Trump says he hasn't thought about pardoning Roger Stone

Trump says he hasn't thought about pardoning Roger Stone
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President TrumpDonald John TrumpMinneapolis erupts for third night, as protests spread, Trump vows retaliation Stocks open mixed ahead of Trump briefing on China The island that can save America MORE said Tuesday he hadn’t thought about pardoning Roger StoneRoger Jason StoneSunday shows preview: States begin to reopen even as some areas in US see case counts increase Brzezinski says she arranged call with Twitter CEO to discuss banning Trump Trump taps new prosecutor for DOJ office at center of Flynn, Stone controversies MORE, but described his former associate as a “good person” and said he had been treated very unfairly.

“I hadn’t thought of it,” Trump told reporters in Palm Beach, Fla., on Tuesday when asked if he would pardon Stone, who was convicted of lying to Congress, witness tampering and obstructing a congressional inquiry in November.

“I think it’s very tough what they did to Roger Stone compared to what they do to other people on their side,” Trump continued.

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Trump said Stone and his first national security adviser Michael Flynn — both of whom were charged in connection with former special counsel Robert MuellerRobert (Bob) MuellerCNN's Toobin warns McCabe is in 'perilous condition' with emboldened Trump CNN anchor rips Trump over Stone while evoking Clinton-Lynch tarmac meeting The Hill's 12:30 Report: New Hampshire fallout MORE’s Russia investigation — had been “hit very hard” while claiming, without evidence, his campaign had been improperly targeted by “dirty cops.”

“Roger Stone was not involved in my campaign in any way other than the very, very beginning before I think, long before I announced,” Trump said.

“I’ve known Roger over the years, he’s a nice guy. A lot of people like him. And he got hit very hard, as did Gen. Flynn and as did a lot of other people,” Trump said. “Now they’re finding out it was all a big hoax.”

“We were spied on. My campaign was spied on,” the president continued.

Trump made the comments following a video teleconference with members of the U.S. military Tuesday morning. 

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Stone served briefly on Trump’s first presidential campaign but left in August 2015; still, he remained in contact with campaign officials about WikiLeaks, according to prosecutors, and was convicted of lying about those contacts.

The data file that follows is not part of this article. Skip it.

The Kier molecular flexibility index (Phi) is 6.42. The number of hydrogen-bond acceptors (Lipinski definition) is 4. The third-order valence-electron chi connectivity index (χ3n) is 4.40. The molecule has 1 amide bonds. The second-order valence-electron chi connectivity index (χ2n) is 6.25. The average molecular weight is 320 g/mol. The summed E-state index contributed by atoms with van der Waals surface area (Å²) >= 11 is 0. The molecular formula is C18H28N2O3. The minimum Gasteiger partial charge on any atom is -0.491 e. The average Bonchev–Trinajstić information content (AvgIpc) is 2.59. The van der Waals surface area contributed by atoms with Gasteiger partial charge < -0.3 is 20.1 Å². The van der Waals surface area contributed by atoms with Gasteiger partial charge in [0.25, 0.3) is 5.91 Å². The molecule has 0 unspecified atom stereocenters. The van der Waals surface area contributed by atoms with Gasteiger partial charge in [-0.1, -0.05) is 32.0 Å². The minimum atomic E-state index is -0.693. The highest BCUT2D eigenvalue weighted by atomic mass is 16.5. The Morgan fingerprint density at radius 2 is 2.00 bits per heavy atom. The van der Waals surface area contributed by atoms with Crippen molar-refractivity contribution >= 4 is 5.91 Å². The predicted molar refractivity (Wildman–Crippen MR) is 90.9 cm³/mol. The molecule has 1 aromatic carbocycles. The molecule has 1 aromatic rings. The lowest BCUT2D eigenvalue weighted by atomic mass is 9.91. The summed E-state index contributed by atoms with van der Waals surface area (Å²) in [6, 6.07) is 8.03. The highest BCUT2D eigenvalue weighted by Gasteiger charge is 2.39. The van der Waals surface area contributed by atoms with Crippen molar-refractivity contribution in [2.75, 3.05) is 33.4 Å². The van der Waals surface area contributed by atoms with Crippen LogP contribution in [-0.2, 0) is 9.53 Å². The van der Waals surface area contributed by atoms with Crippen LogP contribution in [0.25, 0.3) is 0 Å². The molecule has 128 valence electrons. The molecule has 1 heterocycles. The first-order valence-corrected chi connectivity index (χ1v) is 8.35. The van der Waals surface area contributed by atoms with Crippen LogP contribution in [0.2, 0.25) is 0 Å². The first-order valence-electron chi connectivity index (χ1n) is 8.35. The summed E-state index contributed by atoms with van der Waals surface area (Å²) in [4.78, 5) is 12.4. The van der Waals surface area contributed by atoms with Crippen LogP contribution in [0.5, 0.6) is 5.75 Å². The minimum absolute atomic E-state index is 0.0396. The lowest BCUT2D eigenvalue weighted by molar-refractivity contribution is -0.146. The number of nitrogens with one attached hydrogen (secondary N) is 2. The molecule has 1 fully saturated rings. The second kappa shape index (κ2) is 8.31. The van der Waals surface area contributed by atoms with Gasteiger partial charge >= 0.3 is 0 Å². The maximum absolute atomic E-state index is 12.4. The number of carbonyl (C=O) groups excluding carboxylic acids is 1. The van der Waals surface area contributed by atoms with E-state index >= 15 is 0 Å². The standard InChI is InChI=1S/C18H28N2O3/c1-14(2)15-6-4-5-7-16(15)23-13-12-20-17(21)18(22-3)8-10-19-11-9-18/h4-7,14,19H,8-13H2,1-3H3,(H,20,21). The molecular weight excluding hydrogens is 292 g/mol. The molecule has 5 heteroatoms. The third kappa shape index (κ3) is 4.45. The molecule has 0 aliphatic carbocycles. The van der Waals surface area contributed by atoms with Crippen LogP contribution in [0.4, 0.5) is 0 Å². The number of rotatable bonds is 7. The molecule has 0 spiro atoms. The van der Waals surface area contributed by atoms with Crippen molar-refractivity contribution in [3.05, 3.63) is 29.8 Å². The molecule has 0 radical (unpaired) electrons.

Trump responded to Stone’s conviction on all seven counts of his indictment last month, claiming it as evidence of a “double standard” because his political rivals have not faced charges. 

Stone is slated to be sentenced in February. Flynn, who pleaded guilty to lying to the FBI about his contacts with the Russian ambassador to the U.S., will be sentenced next month.

Trump has recently seized on a Justice Department inspector general report that found serious errors and omissions in an FBI surveillance application to wiretap his former campaign aide Carter Page in connection with the early Russia investigation. In one instance, an FBI lawyer altered a document used in the application, and the individual has been referred for possible criminal prosecution.

Trump claims that the watchdog report shows that his campaign was improperly targeted by the FBI.

Michael Horowitz, the Justice Department's inspector general, did not find evidence that political bias influenced the FBI’s decision to open investigations into associates of Trump’s campaign and found that the probe had an adequate predicate. Attorney General William BarrWilliam Pelham BarrFormer prosecutors outraged at decision to dismiss the Flynn case should focus on the real problems The Hill's Morning Report - Presented by Facebook - George Floyd's death sparks protests, National Guard activation More than two dozen former prosecutors, judges, active trial lawyers support DOJ decision to dismiss Michael Flynn case MORE has disagreed with the latter conclusion. 

Trump on Tuesday characterized the FBI agents who worked on the investigation as “dirty cops.”

“These were dirty people, these were bad people, these were evil people. And I hope that someday I’m going to consider it my greatest achievement or one of my greatest achievements — getting rid of them,” Trump said Tuesday.